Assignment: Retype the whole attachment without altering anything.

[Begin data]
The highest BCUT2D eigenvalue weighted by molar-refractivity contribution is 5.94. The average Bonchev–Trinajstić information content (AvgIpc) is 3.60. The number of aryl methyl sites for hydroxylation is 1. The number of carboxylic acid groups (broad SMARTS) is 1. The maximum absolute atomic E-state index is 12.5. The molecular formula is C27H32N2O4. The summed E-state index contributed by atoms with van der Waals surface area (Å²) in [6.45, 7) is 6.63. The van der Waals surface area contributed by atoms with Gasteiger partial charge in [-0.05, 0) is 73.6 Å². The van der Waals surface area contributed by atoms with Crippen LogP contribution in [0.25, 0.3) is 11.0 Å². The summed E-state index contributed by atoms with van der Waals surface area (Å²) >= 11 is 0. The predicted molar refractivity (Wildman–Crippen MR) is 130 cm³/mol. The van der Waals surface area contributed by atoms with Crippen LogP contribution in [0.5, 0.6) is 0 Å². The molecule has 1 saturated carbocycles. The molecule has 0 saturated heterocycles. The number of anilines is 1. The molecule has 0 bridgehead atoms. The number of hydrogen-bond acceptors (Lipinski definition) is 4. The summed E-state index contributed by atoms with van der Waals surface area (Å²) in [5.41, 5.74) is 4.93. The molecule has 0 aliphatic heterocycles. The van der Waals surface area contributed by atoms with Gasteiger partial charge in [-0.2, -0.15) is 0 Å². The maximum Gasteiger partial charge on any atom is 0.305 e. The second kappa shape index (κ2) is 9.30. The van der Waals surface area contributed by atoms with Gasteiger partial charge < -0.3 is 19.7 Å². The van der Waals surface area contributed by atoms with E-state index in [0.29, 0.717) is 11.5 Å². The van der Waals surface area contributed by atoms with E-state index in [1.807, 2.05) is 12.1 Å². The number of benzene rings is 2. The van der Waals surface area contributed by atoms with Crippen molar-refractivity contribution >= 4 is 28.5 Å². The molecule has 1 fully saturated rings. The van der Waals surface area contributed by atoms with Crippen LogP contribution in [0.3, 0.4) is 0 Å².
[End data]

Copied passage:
The highest BCUT2D eigenvalue weighted by molar-refractivity contribution is 5.94. The average Bonchev–Trinajstić information content (AvgIpc) is 3.60. The number of aryl methyl sites for hydroxylation is 1. The number of carboxylic acid groups (broad SMARTS) is 1. The maximum absolute atomic E-state index is 12.5. The molecular formula is C27H32N2O4. The summed E-state index contributed by atoms with van der Waals surface area (Å²) in [6.45, 7) is 6.63. The van der Waals surface area contributed by atoms with Gasteiger partial charge in [-0.05, 0) is 73.6 Å². The van der Waals surface area contributed by atoms with Crippen LogP contribution in [0.25, 0.3) is 11.0 Å². The summed E-state index contributed by atoms with van der Waals surface area (Å²) >= 11 is 0. The predicted molar refractivity (Wildman–Crippen MR) is 130 cm³/mol. The van der Waals surface area contributed by atoms with Crippen LogP contribution in [0.5, 0.6) is 0 Å². The molecule has 1 saturated carbocycles. The molecule has 0 saturated heterocycles. The number of anilines is 1. The molecule has 0 bridgehead atoms. The number of hydrogen-bond acceptors (Lipinski definition) is 4. The summed E-state index contributed by atoms with van der Waals surface area (Å²) in [5.41, 5.74) is 4.93. The molecule has 0 aliphatic heterocycles. The van der Waals surface area contributed by atoms with Gasteiger partial charge in [-0.2, -0.15) is 0 Å². The maximum Gasteiger partial charge on any atom is 0.305 e. The second kappa shape index (κ2) is 9.30. The van der Waals surface area contributed by atoms with Gasteiger partial charge < -0.3 is 19.7 Å². The van der Waals surface area contributed by atoms with E-state index in [0.29, 0.717) is 11.5 Å². The van der Waals surface area contributed by atoms with E-state index in [1.807, 2.05) is 12.1 Å². The number of benzene rings is 2. The van der Waals surface area contributed by atoms with Crippen molar-refractivity contribution >= 4 is 28.5 Å². The molecule has 1 fully saturated rings. The van der Waals surface area contributed by atoms with Crippen LogP contribution in [0.3, 0.4) is 0 Å².